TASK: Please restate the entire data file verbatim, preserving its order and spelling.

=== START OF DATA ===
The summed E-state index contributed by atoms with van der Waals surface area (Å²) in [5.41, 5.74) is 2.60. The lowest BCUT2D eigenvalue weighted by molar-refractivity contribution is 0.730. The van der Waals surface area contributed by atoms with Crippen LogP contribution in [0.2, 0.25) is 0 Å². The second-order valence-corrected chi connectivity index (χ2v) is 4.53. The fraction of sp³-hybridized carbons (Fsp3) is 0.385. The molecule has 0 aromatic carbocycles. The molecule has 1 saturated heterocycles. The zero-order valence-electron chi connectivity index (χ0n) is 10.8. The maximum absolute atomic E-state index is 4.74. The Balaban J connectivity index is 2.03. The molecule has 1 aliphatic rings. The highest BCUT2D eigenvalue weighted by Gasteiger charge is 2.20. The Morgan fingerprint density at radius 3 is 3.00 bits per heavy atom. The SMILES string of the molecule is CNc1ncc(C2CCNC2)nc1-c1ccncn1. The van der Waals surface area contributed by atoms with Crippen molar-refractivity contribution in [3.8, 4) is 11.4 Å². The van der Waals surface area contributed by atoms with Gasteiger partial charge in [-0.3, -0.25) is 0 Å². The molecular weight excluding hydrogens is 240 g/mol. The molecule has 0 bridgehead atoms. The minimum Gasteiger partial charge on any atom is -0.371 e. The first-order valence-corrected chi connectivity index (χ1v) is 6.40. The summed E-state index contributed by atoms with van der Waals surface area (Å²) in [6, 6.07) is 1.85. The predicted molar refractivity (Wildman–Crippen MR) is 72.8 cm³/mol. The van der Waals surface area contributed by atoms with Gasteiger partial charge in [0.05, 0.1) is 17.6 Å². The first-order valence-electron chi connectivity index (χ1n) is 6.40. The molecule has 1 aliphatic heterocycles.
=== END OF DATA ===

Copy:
The summed E-state index contributed by atoms with van der Waals surface area (Å²) in [5.41, 5.74) is 2.60. The lowest BCUT2D eigenvalue weighted by molar-refractivity contribution is 0.730. The van der Waals surface area contributed by atoms with Crippen LogP contribution in [0.2, 0.25) is 0 Å². The second-order valence-corrected chi connectivity index (χ2v) is 4.53. The fraction of sp³-hybridized carbons (Fsp3) is 0.385. The molecule has 0 aromatic carbocycles. The molecule has 1 saturated heterocycles. The zero-order valence-electron chi connectivity index (χ0n) is 10.8. The maximum absolute atomic E-state index is 4.74. The Balaban J connectivity index is 2.03. The molecule has 1 aliphatic rings. The highest BCUT2D eigenvalue weighted by Gasteiger charge is 2.20. The Morgan fingerprint density at radius 3 is 3.00 bits per heavy atom. The SMILES string of the molecule is CNc1ncc(C2CCNC2)nc1-c1ccncn1. The van der Waals surface area contributed by atoms with Crippen molar-refractivity contribution in [3.8, 4) is 11.4 Å². The van der Waals surface area contributed by atoms with Gasteiger partial charge in [-0.3, -0.25) is 0 Å². The molecular weight excluding hydrogens is 240 g/mol. The molecule has 0 bridgehead atoms. The minimum Gasteiger partial charge on any atom is -0.371 e. The first-order valence-corrected chi connectivity index (χ1v) is 6.40. The summed E-state index contributed by atoms with van der Waals surface area (Å²) in [6, 6.07) is 1.85. The predicted molar refractivity (Wildman–Crippen MR) is 72.8 cm³/mol. The van der Waals surface area contributed by atoms with Gasteiger partial charge in [0.05, 0.1) is 17.6 Å². The first-order valence-electron chi connectivity index (χ1n) is 6.40. The molecule has 1 aliphatic heterocycles.